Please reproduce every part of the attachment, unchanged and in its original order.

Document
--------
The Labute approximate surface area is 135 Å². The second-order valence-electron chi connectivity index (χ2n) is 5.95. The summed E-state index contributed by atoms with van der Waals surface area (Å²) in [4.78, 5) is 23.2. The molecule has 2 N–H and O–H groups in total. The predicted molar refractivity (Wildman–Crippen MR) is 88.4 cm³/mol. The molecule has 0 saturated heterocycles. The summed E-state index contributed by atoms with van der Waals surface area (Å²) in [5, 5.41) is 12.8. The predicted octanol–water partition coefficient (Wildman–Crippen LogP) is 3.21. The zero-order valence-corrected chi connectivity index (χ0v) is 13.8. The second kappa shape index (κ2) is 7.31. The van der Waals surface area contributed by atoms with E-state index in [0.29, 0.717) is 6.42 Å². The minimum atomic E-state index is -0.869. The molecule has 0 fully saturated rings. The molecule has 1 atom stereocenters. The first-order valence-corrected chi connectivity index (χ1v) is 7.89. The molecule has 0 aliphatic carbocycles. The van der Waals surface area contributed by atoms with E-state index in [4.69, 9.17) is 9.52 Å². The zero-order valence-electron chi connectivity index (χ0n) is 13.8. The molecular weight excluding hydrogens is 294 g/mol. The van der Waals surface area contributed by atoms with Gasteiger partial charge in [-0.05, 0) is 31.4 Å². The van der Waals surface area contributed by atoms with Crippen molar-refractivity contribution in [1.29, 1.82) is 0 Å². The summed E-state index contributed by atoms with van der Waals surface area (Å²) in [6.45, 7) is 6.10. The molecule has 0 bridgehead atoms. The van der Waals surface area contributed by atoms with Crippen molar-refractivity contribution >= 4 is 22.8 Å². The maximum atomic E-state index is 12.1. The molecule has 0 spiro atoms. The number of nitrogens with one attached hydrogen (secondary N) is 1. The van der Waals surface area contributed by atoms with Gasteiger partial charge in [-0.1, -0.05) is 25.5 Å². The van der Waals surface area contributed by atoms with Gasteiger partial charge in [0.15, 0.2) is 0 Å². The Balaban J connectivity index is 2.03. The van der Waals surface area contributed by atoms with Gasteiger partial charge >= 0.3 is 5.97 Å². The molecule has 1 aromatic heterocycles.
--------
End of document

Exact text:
The Labute approximate surface area is 135 Å². The second-order valence-electron chi connectivity index (χ2n) is 5.95. The summed E-state index contributed by atoms with van der Waals surface area (Å²) in [4.78, 5) is 23.2. The molecule has 2 N–H and O–H groups in total. The predicted molar refractivity (Wildman–Crippen MR) is 88.4 cm³/mol. The molecule has 0 saturated heterocycles. The summed E-state index contributed by atoms with van der Waals surface area (Å²) in [5, 5.41) is 12.8. The predicted octanol–water partition coefficient (Wildman–Crippen LogP) is 3.21. The zero-order valence-corrected chi connectivity index (χ0v) is 13.8. The second kappa shape index (κ2) is 7.31. The van der Waals surface area contributed by atoms with E-state index in [0.29, 0.717) is 6.42 Å². The minimum atomic E-state index is -0.869. The molecule has 0 fully saturated rings. The molecule has 1 atom stereocenters. The first-order valence-corrected chi connectivity index (χ1v) is 7.89. The molecule has 0 aliphatic carbocycles. The van der Waals surface area contributed by atoms with E-state index in [4.69, 9.17) is 9.52 Å². The zero-order valence-electron chi connectivity index (χ0n) is 13.8. The molecular weight excluding hydrogens is 294 g/mol. The van der Waals surface area contributed by atoms with Gasteiger partial charge in [-0.05, 0) is 31.4 Å². The van der Waals surface area contributed by atoms with Crippen molar-refractivity contribution in [1.29, 1.82) is 0 Å². The summed E-state index contributed by atoms with van der Waals surface area (Å²) in [6.45, 7) is 6.10. The molecule has 0 bridgehead atoms. The van der Waals surface area contributed by atoms with Crippen molar-refractivity contribution >= 4 is 22.8 Å². The maximum atomic E-state index is 12.1. The molecule has 0 spiro atoms. The number of nitrogens with one attached hydrogen (secondary N) is 1. The van der Waals surface area contributed by atoms with Gasteiger partial charge in [-0.1, -0.05) is 25.5 Å². The van der Waals surface area contributed by atoms with Gasteiger partial charge in [0.15, 0.2) is 0 Å². The Balaban J connectivity index is 2.03. The van der Waals surface area contributed by atoms with Gasteiger partial charge >= 0.3 is 5.97 Å². The molecule has 1 aromatic heterocycles.